Aquatic Plant Management Planning Project

In 2011, the Kirby Lake Management District requested a permit to harvest a non-native invasive shoreland plant called reed canary grass from the shallow water adjacent to much of the shoreline

This plant had overtaken much of the lake bed exposed during low water. When the lake level came back up, much of this plant material died and remained in the shallow water causing navigation issues and adding a tremendous amount of decaying plant material to the lake. The purpose for harvesting the dead and submerged reed canary grass was to help protect the lake from possible negative changes to water quality. The WDNR awarded the permit, under the condition that the Kirby Lake Management District pursue the development of an official Aquatic Plant Management Plan to guide aquatic plant management over five years beginning in 2013. This project is the result of that condition.

Kirby Lake has exceptional aquatic plant diversity and distribution, and at the present time, no non-native, invasive aquatic plant species other than reed canary grass. The density of native aquatic plant growth; however, does create nuisance level conditions preventing lake access and causing use issues for many property owners and lake users. As such, management of native aquatic plants to provide open water access and improved navigation is necessary.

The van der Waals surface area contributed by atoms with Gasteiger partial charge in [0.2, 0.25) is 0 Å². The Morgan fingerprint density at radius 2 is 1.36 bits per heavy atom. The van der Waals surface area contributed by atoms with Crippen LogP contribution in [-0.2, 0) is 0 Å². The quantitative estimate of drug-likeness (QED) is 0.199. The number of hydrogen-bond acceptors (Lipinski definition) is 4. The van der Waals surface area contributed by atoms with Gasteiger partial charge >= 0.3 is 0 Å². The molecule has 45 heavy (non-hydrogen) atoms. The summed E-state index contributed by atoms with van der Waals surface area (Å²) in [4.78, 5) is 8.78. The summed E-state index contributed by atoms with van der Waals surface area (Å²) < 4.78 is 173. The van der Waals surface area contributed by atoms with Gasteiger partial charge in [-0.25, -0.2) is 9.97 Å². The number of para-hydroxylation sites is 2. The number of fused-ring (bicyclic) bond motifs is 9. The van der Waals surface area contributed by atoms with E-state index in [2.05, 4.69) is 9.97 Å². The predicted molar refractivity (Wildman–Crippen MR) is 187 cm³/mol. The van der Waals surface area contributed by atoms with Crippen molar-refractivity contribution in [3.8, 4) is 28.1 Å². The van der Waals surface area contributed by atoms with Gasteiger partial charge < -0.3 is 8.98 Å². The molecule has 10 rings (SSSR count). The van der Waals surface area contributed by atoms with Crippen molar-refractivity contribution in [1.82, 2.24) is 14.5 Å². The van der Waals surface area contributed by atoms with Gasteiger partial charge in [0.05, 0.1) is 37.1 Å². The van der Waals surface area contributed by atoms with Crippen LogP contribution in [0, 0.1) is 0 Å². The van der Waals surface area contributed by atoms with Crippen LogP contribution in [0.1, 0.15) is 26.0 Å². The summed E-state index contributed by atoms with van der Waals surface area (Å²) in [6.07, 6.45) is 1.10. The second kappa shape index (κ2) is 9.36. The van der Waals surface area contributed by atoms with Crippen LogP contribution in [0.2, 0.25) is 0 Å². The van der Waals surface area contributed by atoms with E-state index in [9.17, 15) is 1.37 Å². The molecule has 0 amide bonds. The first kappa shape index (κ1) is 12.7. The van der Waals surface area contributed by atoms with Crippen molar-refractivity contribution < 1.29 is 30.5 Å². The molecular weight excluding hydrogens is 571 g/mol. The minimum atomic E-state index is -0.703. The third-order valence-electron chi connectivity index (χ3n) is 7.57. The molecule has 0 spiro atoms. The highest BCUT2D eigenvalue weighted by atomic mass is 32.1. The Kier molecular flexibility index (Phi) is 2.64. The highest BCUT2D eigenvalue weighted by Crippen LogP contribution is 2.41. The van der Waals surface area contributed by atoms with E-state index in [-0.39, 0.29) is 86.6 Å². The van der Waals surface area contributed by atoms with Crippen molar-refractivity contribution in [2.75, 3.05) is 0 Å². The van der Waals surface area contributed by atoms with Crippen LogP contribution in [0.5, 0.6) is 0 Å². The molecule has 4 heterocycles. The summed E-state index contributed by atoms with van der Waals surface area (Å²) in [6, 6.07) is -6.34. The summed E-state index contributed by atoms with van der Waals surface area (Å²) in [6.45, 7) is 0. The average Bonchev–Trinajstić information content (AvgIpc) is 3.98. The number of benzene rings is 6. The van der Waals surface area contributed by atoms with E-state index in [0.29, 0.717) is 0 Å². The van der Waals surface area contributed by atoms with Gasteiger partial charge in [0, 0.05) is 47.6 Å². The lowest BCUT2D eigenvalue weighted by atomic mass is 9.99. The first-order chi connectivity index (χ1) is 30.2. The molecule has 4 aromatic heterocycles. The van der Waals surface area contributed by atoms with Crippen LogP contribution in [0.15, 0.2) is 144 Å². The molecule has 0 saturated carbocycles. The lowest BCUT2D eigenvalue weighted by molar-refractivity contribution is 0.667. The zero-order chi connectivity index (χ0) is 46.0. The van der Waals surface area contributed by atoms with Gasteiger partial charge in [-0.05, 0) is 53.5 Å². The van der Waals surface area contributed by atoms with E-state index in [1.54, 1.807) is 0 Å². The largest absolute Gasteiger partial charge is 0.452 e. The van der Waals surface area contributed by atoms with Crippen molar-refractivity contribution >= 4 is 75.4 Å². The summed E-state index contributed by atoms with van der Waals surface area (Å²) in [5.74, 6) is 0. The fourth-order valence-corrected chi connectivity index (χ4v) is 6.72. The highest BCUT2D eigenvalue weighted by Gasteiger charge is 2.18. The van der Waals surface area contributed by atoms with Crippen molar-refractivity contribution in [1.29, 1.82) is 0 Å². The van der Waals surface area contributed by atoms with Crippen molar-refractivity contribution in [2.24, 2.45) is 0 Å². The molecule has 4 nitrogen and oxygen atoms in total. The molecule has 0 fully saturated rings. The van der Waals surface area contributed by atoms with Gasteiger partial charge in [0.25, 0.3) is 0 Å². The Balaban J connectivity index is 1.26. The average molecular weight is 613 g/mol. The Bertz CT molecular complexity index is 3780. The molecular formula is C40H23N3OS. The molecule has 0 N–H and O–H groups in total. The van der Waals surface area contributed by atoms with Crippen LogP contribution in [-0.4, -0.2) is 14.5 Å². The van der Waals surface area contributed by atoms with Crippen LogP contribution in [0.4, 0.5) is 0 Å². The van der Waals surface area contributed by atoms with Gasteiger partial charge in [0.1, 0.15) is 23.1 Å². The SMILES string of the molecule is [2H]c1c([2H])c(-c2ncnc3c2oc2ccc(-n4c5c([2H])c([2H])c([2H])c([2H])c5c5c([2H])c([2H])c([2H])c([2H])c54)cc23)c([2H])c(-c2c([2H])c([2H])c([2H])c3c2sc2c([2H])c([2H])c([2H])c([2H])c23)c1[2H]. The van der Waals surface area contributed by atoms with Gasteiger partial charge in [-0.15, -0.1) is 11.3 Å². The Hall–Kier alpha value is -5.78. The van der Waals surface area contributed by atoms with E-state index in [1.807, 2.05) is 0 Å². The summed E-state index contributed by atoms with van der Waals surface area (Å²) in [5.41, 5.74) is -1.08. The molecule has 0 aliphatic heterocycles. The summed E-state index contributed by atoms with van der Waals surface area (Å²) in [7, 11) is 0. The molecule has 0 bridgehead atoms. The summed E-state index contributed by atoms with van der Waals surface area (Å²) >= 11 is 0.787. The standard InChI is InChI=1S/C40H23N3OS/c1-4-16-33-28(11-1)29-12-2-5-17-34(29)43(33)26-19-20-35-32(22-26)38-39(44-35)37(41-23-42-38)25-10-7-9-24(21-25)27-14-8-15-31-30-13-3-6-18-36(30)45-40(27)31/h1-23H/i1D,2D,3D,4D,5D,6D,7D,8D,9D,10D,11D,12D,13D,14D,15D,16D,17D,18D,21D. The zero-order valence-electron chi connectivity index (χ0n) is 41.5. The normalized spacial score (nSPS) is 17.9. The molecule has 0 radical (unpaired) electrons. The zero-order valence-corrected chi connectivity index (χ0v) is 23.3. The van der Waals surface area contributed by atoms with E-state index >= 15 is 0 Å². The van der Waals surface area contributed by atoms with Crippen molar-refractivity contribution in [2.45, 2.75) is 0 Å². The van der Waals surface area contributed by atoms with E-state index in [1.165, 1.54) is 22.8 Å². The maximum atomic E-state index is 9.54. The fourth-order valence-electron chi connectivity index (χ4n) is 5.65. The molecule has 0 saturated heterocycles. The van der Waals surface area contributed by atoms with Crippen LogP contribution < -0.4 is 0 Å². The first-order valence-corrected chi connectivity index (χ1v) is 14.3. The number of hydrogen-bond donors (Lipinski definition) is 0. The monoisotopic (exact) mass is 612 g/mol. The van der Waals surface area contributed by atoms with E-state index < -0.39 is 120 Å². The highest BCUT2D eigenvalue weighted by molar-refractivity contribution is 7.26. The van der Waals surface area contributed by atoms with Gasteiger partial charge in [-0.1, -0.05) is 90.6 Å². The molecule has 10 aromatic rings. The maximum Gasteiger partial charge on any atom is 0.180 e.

The overall goal of aquatic plant management in the Kirby Lake is to protect this outstanding resource from degradation by protecting what is already there, maximizing prevention efforts for new invasions like curly-leaf pondweed and Eurasian watermilfoil through watercraft inspection and lake monitoring efforts, and limited management to improve lake use and access issues.

Individual goals associated with the Kirby Lake Aquatic Plant Management Plan include:

  1. Preservation, Protection, and Restoration. Protect and restore the native plant species community in and around the lake to decrease susceptibility to the introduction of new aquatic invasive species
  2. Prevention. Prevent the introduction and establishment of new aquatic invasive species through early detection and rapid response.
  3. Management. Maintain common navigation channels and individual riparian access lanes in areas of nuisance native plant and reed canary grass growth via mechanical and manual control.
  4. Education and Awareness. Continue public outreach and education programs on aquatic invasive species.
  5. Research and Monitoring. Develop a better understanding of the lake and the factors affecting lake water quality through continued and expanded monitoring efforts.
  6. Adaptive Management. Follow an adaptive management approach that measures and analyzes the effectiveness of control activities and modify the management plan as necessary to meet goals and objectives

Each of these goals has several objectives and recommendations to follow through with over the course of the five year plan.


SEH Project Manager
Bruce Olson